A new drug is FDA approved and released on the market which is made to solve one medical issue, but also ends up helping in other ways. That’s generally a very good thing. That is, until the marketers get wind of it. One of the most common of these stories is Viagra. Pfizer was working on a drug to help with blood pressure and ended up with the little blue pill that solved men’s bedroom issues. Often these types of incidents end up for the better. However, there are potentially large risks involved when using a drug for something other than its intended use – even when it’s doctor prescribed.
One recent example of off-label drug use is the Low Testosterone therapy (Low T) craze. Low T therapy was first FDA approved as a way to treat men with hypogonadism, which affects the hormones developed in male genitalia. It didn’t take long for the pharmaceutical industry to figure out how to market “Low T” to every man over 40 who was grouchy or had lost a step to their 25 year old self. The resulting boom in the Low T industry (nearly $2B a year!) is now thought by many to be responsible for an increase of men experiencing heart attacks, strokes, and other circulatory problems as their slightly-worn ‘engines’ try to cope with an increased red blood cell count and thicker viscosity blood (known as polycythemia).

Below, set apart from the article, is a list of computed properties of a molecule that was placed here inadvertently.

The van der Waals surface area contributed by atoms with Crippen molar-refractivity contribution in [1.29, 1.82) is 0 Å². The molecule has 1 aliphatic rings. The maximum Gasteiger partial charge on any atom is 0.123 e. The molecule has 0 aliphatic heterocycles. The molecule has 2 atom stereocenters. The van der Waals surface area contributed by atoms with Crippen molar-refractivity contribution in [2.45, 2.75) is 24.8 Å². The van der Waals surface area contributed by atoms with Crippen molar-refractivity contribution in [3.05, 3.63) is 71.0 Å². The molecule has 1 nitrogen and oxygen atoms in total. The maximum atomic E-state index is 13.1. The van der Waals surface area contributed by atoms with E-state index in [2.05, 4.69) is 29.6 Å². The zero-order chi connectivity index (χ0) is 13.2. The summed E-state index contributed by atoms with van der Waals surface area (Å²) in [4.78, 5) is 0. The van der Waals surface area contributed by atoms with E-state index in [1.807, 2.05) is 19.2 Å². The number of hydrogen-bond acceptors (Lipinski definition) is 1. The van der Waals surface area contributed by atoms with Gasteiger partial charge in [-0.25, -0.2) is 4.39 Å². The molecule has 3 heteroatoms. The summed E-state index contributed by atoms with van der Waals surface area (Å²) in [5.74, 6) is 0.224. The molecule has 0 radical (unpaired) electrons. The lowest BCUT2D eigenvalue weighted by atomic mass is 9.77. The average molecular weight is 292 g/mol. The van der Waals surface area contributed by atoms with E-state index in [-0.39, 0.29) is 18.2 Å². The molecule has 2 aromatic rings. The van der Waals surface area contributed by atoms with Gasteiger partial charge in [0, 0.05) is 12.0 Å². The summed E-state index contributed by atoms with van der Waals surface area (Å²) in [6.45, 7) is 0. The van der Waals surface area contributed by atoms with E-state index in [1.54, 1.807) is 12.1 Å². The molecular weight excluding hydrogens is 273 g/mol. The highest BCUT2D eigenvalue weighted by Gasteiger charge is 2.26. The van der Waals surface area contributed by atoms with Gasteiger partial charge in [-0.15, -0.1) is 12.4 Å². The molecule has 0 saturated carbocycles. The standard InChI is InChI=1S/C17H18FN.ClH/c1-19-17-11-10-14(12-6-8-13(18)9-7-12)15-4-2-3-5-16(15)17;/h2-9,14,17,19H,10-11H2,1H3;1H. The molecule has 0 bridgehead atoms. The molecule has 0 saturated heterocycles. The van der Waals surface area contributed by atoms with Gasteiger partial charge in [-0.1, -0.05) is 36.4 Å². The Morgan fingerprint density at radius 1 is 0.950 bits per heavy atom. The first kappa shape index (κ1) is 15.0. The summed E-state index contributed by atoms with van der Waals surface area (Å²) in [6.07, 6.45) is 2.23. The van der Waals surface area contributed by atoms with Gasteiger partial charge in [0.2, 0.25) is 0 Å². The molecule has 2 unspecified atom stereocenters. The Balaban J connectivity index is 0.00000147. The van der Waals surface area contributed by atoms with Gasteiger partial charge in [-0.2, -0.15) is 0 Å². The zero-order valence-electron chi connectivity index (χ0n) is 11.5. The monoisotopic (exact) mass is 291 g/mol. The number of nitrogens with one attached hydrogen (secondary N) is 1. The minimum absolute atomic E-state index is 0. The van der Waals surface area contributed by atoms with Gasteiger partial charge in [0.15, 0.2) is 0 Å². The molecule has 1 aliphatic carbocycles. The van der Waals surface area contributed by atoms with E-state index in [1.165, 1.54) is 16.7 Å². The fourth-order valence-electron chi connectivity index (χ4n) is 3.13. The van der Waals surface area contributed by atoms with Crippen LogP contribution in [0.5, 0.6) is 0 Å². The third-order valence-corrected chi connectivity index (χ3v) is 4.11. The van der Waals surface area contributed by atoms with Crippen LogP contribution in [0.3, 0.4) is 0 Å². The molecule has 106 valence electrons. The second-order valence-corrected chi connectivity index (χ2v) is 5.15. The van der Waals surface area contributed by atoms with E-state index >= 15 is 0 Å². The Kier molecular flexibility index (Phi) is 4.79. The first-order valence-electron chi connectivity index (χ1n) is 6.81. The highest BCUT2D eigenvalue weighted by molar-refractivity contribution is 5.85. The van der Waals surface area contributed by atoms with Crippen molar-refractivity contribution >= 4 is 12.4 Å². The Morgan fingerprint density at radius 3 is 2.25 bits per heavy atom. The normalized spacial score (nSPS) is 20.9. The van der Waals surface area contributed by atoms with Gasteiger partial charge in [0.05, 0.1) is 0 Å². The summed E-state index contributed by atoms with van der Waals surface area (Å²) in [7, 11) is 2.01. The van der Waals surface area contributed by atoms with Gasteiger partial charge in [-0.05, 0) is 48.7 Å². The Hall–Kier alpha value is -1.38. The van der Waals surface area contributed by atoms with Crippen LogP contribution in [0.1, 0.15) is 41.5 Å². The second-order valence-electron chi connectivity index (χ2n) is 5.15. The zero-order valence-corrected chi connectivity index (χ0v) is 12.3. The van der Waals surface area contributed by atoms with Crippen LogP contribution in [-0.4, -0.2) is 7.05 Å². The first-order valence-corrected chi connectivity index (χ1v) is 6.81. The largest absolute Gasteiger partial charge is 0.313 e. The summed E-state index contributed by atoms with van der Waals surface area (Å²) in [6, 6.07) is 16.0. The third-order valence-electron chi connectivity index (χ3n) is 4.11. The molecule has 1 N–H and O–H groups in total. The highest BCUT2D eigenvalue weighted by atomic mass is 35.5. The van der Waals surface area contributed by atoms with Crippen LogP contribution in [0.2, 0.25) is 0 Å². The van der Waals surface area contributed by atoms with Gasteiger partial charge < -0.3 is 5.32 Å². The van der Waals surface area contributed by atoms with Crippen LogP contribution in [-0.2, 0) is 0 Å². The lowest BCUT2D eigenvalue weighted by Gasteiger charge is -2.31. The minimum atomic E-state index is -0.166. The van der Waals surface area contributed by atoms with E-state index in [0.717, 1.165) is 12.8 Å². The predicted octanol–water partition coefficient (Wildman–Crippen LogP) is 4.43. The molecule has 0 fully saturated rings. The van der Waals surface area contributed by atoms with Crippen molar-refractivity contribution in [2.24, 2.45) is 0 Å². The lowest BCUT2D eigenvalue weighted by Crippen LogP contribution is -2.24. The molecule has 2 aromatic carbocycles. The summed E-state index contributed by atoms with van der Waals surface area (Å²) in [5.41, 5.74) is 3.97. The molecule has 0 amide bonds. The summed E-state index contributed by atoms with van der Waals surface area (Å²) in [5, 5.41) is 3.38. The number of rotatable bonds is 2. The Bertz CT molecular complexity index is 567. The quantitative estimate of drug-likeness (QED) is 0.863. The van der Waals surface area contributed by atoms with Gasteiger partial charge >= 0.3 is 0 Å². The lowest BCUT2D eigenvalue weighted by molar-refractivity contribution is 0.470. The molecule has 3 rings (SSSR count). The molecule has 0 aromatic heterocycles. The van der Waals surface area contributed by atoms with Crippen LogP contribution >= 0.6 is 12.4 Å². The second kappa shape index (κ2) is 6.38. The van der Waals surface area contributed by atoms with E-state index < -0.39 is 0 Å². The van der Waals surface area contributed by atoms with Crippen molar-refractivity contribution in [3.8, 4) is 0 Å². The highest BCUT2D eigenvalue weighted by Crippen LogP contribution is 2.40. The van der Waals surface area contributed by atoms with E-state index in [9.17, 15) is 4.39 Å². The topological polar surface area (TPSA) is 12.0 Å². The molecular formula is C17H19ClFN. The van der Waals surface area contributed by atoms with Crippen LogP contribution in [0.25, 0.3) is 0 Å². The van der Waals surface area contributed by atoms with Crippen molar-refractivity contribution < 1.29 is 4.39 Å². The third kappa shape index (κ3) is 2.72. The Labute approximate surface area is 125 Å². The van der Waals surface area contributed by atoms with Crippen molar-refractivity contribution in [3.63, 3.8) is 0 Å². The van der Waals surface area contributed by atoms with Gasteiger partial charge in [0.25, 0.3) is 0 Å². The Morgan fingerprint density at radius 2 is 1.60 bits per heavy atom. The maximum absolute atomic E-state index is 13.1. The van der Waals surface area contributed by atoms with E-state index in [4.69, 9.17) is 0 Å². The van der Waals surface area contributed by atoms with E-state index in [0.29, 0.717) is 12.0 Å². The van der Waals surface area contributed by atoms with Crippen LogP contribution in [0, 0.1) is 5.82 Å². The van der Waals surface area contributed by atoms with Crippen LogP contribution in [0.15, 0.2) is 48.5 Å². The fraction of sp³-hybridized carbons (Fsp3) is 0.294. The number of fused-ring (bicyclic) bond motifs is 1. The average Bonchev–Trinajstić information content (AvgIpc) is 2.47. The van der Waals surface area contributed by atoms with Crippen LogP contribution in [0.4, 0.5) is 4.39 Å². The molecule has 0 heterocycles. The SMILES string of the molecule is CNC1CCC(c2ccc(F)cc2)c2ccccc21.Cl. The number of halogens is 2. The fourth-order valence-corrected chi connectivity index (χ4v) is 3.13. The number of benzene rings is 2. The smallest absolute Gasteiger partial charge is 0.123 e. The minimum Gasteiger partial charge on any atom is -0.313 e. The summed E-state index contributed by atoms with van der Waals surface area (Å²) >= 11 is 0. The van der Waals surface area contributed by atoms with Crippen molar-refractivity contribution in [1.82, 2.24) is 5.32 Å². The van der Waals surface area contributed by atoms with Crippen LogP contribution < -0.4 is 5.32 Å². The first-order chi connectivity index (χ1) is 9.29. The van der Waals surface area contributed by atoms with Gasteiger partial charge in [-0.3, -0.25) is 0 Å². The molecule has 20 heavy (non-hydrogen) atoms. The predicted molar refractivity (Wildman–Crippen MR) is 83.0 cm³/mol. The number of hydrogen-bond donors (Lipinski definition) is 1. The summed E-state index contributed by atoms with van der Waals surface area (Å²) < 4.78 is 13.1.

Off-label drug use is increasing, leading to more and more complications with prescription drug users. Off-label drug use means a medication is being used for something other than its originally intended purpose, as specified by the FDA. The sole purpose of the Food and Drug Administration is to regulate drug approval and make sure every drug is safe for people to use. However, the FDA has little say over how doctors actually prescribe the drugs.